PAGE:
I make these every year and they disappear quickly. This year was no different. Not all my pumpkin creations are a success. Playing around with an oatmeal pumpkin cookie, I came up with an inedible concoction. Luckily Bixby and his playmates were not quite so discerning, so it wasn’t a complete waste of ingredients. I was glad to whip a batch of squares up after that to restore my faith in my own cooking.
- 4 eggs
- 1-2/3 cup sugar
- 1 cup oil or butter
- 15 oz can pumpkin (not pie filling)
- 2 cups flour
- 2 tsp baking powder
- 2 tsp cinnamon
- 1 tsp salt
- 1 tsp baking soda
- 2 tsp pumpkin spice (less if desired, I like them spicy)
mixing bowl & 13×9 baking dish, greased
Beat eggs, sugar, butter & pumpkin together, add dry ingredients, mixing well. Spread into baking dish, bake at 350° for 25-30 minutes. Cool & frost (frosting below). These are rich, so I would cut them into at least 24 squares.
- 16 oz cream cheese, room temp
- 2 tsp vanilla extract
- 3-3/4 cups powdered sugar
Mix together cream cheese, sugar & vanilla. Mix until smooth.
You can frost & freeze in an air-tight container for up to 2 weeks. Enjoy.
Originally posted 10/2011
I could have easily called it lemon garlic ginger honey sticky chicken because all of those played a role in the dish. This started with boneless thighs and a couple of lemons and evolved from there. I started thinking sticky chicken because I have done that and had good luck. Mix the juice from two lemons, the zest of one lemon, a couple good squeezes of honey, grated fresh ginger root, grated garlic, some brown sugar, and a slug of soy sauce and use it as a marinade for the chicken. I chopped the chicken into one inch pieces but it would be fine to leave them whole. Let it marinate for an hour then array the chicken on a foil lined baking tray and let it brown in a 400 degree oven, about 30 minutes. Turn once to brown both sides.
While the chicken is cooking, add more lemon juice, honey, and soy sauce to the remaining marinade in a small sauce pan, heat to boiling, turn down to a simmer, and thicken with a cornstarch slurry. I added a couple tablespoons of chili garlic paste to add some zing. When the chicken is nicely browned toss with the thickened sauce and serve over rice. I added steamed broccoli for this dish but it can be served on the side.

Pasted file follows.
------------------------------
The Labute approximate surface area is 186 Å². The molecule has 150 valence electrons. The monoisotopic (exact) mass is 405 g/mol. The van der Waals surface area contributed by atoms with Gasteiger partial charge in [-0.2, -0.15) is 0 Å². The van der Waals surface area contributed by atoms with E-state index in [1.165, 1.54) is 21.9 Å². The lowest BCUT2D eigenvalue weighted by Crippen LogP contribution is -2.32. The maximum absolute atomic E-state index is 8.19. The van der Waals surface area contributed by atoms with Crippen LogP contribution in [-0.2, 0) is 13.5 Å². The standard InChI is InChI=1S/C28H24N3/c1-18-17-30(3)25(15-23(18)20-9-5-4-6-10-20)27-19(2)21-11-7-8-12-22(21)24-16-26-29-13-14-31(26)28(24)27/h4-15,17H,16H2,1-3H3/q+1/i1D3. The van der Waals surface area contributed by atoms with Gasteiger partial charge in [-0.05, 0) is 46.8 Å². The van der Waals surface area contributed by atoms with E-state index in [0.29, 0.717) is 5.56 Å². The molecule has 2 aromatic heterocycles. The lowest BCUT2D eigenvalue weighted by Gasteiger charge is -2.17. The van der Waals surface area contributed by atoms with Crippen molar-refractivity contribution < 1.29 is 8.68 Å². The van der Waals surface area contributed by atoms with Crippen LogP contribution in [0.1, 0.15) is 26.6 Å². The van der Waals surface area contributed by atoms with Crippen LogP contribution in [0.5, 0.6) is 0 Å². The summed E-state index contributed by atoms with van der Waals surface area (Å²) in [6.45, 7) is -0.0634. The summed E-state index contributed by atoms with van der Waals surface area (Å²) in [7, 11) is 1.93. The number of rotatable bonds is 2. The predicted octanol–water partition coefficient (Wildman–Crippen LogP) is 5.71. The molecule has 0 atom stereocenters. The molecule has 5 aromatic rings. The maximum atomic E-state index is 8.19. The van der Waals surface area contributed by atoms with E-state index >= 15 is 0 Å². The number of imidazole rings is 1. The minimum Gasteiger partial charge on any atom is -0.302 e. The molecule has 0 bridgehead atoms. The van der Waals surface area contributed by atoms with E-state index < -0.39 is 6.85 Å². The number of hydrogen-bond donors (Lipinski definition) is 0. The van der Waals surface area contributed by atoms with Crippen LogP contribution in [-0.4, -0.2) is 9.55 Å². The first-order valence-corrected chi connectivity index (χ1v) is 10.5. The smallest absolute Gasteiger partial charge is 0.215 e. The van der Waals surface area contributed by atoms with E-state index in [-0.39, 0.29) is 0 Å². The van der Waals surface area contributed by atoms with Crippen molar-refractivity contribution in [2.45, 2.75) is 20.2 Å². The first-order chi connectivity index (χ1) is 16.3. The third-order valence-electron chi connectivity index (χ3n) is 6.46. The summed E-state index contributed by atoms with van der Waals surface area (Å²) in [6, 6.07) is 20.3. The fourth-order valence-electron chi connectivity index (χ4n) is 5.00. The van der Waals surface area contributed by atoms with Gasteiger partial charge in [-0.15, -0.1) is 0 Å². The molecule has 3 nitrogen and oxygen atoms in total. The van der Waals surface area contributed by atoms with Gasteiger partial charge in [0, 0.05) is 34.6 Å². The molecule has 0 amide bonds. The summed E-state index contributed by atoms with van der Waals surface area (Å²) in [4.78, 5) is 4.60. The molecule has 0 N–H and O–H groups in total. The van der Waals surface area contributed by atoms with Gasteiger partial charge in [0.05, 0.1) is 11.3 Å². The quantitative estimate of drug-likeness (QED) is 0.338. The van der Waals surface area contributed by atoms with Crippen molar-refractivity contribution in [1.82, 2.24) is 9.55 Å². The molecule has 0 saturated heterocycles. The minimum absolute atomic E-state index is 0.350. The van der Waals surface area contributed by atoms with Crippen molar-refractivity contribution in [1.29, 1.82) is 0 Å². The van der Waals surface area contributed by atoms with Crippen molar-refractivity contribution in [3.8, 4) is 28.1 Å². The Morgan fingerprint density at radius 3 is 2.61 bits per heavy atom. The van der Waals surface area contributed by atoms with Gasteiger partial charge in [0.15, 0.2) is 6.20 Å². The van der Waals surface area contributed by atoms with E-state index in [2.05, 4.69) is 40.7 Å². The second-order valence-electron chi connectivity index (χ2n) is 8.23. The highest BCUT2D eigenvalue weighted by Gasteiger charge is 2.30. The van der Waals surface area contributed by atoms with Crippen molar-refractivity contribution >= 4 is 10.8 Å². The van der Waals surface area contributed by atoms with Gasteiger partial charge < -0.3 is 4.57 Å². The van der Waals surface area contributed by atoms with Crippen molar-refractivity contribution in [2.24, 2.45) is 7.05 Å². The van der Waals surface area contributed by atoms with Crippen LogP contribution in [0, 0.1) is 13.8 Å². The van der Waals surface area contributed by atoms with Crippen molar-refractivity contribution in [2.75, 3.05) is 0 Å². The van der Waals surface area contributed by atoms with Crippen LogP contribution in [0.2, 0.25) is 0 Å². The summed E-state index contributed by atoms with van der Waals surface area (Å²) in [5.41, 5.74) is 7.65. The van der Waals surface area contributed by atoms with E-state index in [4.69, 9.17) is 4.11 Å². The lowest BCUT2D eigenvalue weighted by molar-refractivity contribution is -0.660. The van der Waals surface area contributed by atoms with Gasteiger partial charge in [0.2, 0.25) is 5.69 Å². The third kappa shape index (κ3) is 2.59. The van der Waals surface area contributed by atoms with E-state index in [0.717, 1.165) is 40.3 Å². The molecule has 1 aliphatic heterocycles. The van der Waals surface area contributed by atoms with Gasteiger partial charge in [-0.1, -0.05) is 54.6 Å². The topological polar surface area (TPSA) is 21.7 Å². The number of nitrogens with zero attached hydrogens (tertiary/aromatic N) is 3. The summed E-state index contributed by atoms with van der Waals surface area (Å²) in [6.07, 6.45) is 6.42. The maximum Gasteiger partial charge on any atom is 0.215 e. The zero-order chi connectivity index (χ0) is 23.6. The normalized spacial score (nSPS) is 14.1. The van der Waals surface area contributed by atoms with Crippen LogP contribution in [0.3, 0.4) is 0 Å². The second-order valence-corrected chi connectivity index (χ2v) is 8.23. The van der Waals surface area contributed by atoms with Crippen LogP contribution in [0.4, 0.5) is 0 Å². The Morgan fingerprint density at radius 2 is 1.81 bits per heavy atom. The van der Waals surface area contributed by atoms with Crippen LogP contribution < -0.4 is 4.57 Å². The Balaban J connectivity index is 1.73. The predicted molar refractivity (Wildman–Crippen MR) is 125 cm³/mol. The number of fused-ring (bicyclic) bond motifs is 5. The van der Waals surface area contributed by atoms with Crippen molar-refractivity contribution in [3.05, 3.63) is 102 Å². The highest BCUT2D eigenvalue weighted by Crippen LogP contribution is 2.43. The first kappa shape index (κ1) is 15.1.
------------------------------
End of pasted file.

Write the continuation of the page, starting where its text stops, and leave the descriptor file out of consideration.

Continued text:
Rain was threatening the other day and the hummers were really stoking up. I played around with placing strobes on the ground around the feeders to try to stop the motion of the bird’s wings. I took a few shots but it started to rain so I gathered the strobes up and quit before I could thoroughly try different settings. I posted this at high resolution, click on it and it’ll get really big. I counted about 30 hummers in this shot.Made a pot of chili just for this picture. Turned out to be pretty good chili, I simmered some dried chilis to make a mole and added that to a chorizo/ground beef mixture with a chopped onion and a ton of garlic. I held off putting beans in, adding them later.I think there are beans in the chili on this hotdog we had later in the day. It has minced jalapeno and red serrano peppers with onions and shredded cheeses.Ginger had lots of fun with his new toy. I think every cat in the house took a turn with it, and Katie spent a few minutes chewing it.Mrs J put together a salad, I added the olives and the pickled garlic. It has a vinaigrette dressing of rice vinegar and olive oil with the usual herbs and a bit of Dijon.The habanero bush on the patio was starting to look like the peppers were thick enough on it to break the branches down so I went ahead and gathered all the ripe ones. I have most of these drying to be ground for pizzas and the like. I learned last year not to breath the dust from the processing.We opened the front door and found this stick insect clinging to the glass of the storm door. No idea why he was there, the location pretty much defeats the blending in strategy in avoiding predators. We see these now and again but almost always when they are away from their normal habitat. Makes me wish for a decent macro lens for my camera.